Since shock waves in practical transonic flows are weak, such flows are nearly isentropic outside the viscous layers, so that their velocity field is nearly irrotational and hence can be represented by the full potential Ф.
V = УФ (8.21)
Since this V is irrotational it cannot exactly represent the slightly rotational flow in a shock wake. Specifically, defining V via the full potential will always result in exactly VWake/VL = 1 in the far-downstream shock wake. But as can be seen in Figure 8.9, in typical aerodynamic flows which have weak shock waves this error in the shock’s wake velocity is very small, and the effects on the surface pressures and hence on the lift are small as well. For this reason the slight error in the velocities will be neglected in most of the subsequent compressible potential flow analyses.
An exception is the wave drag, which by definition (8.19) is exactly zero when VWake/VL = 1. This shortcoming will be resolved in Section 8.4.3 where the wave drag is defined in an alternative manner.
8.4.1 Full potential equation – problem formulation
A general compressible potential flow is described by the full potential (FP) equation which governs the full potential field Ф(r; Мж, а,в). The overall FP analysis problem is stated as follows.
Г along the span are additional unknowns, and are constrained with matching Kutta conditions along the span. Only one Г and one Kutta condition is present in 2D.
8.4.2 Full potential solution
Because the isentropic density as given by (8.23) has a complicated nonlinear dependence on УФ, analytic solutions to the FP analysis problem are not possible even for very simple geometries. Instead, solutions must be obtained numerically by using either a finite-volume or finite-element discretization method formulated on a space-filling grid. Such a method is commonly called a Full Potential Solver. If transonic flows are to be computed, some type of modification is also needed in order to capture shock waves. The most common approach is to modify the density in the FP equation (8.22) by an upwinding term proportional to the streamwise gradient of the density. One example of such a modification due to Hafez et al.  is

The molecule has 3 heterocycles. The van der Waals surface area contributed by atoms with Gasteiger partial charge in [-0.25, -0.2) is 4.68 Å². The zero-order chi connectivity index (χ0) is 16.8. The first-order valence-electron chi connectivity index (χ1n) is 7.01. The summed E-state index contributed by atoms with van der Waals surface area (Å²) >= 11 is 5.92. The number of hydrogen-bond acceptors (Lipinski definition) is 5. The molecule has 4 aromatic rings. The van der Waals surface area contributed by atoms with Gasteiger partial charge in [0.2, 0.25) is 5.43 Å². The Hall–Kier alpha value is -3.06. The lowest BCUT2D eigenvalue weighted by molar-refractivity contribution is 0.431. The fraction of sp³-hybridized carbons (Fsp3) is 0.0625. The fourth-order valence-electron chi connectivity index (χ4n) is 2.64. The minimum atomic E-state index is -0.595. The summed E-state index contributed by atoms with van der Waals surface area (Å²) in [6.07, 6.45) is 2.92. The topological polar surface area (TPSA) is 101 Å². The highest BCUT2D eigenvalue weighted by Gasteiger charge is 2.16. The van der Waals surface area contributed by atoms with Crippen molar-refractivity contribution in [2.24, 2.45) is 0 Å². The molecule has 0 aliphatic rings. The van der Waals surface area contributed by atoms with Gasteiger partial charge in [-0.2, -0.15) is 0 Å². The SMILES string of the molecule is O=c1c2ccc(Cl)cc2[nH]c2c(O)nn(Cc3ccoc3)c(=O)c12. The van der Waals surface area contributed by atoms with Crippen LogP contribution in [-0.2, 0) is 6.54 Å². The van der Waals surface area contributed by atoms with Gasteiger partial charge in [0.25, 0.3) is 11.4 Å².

p ^ p – v a£ Vp – УФ/|УФ| (8.27)
where v is the upwinding parameter (comparable to unity in magnitude), and a£ is the local grid cell size. Note that in the limit of a very fine grid we have АІ ^ 0 and the density modification term disappears, so that the equation actually solved is consistent with the analytical FP equation.
Besides the body geometry, the required input parameters to the overall problem are the freestream Mach number ML and the freestream flow angles а, в. The resulting pressure field then has the same functional form as the potential,
so that the integrated force and moment coefficients will then also depend on MTO, а, в (or MTO, a in 2D).